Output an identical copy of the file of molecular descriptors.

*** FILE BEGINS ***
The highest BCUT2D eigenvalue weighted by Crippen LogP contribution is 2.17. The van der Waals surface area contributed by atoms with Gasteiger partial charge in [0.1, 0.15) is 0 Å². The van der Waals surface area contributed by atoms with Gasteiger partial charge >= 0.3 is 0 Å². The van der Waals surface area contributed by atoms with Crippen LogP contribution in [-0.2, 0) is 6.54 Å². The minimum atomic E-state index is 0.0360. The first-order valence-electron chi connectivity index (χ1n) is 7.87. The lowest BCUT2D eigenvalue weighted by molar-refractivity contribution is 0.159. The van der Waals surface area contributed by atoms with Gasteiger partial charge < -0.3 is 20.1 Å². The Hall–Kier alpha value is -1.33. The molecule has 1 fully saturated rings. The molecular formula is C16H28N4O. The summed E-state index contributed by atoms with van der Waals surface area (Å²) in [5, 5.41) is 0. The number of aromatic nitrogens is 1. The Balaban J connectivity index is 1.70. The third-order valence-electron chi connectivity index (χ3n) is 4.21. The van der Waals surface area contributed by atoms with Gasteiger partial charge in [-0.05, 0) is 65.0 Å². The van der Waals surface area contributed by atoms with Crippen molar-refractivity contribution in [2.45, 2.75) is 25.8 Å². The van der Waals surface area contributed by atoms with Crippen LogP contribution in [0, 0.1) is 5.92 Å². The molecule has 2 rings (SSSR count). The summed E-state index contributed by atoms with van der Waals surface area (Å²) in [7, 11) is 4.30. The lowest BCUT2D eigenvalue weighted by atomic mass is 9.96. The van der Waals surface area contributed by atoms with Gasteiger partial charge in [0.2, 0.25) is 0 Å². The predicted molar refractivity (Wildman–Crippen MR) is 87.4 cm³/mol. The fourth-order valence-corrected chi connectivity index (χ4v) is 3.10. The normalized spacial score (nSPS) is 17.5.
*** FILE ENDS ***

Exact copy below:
The highest BCUT2D eigenvalue weighted by Crippen LogP contribution is 2.17. The van der Waals surface area contributed by atoms with Gasteiger partial charge in [0.1, 0.15) is 0 Å². The van der Waals surface area contributed by atoms with Gasteiger partial charge >= 0.3 is 0 Å². The van der Waals surface area contributed by atoms with Crippen LogP contribution in [-0.2, 0) is 6.54 Å². The minimum atomic E-state index is 0.0360. The first-order valence-electron chi connectivity index (χ1n) is 7.87. The lowest BCUT2D eigenvalue weighted by molar-refractivity contribution is 0.159. The van der Waals surface area contributed by atoms with Gasteiger partial charge < -0.3 is 20.1 Å². The Hall–Kier alpha value is -1.33. The molecule has 1 fully saturated rings. The molecular formula is C16H28N4O. The summed E-state index contributed by atoms with van der Waals surface area (Å²) in [5, 5.41) is 0. The number of aromatic nitrogens is 1. The Balaban J connectivity index is 1.70. The third-order valence-electron chi connectivity index (χ3n) is 4.21. The van der Waals surface area contributed by atoms with Gasteiger partial charge in [-0.05, 0) is 65.0 Å². The van der Waals surface area contributed by atoms with Crippen molar-refractivity contribution in [2.45, 2.75) is 25.8 Å². The van der Waals surface area contributed by atoms with Crippen LogP contribution in [0, 0.1) is 5.92 Å². The molecule has 2 rings (SSSR count). The summed E-state index contributed by atoms with van der Waals surface area (Å²) in [7, 11) is 4.30. The lowest BCUT2D eigenvalue weighted by atomic mass is 9.96. The van der Waals surface area contributed by atoms with Gasteiger partial charge in [0.2, 0.25) is 0 Å². The predicted molar refractivity (Wildman–Crippen MR) is 87.4 cm³/mol. The fourth-order valence-corrected chi connectivity index (χ4v) is 3.10. The normalized spacial score (nSPS) is 17.5.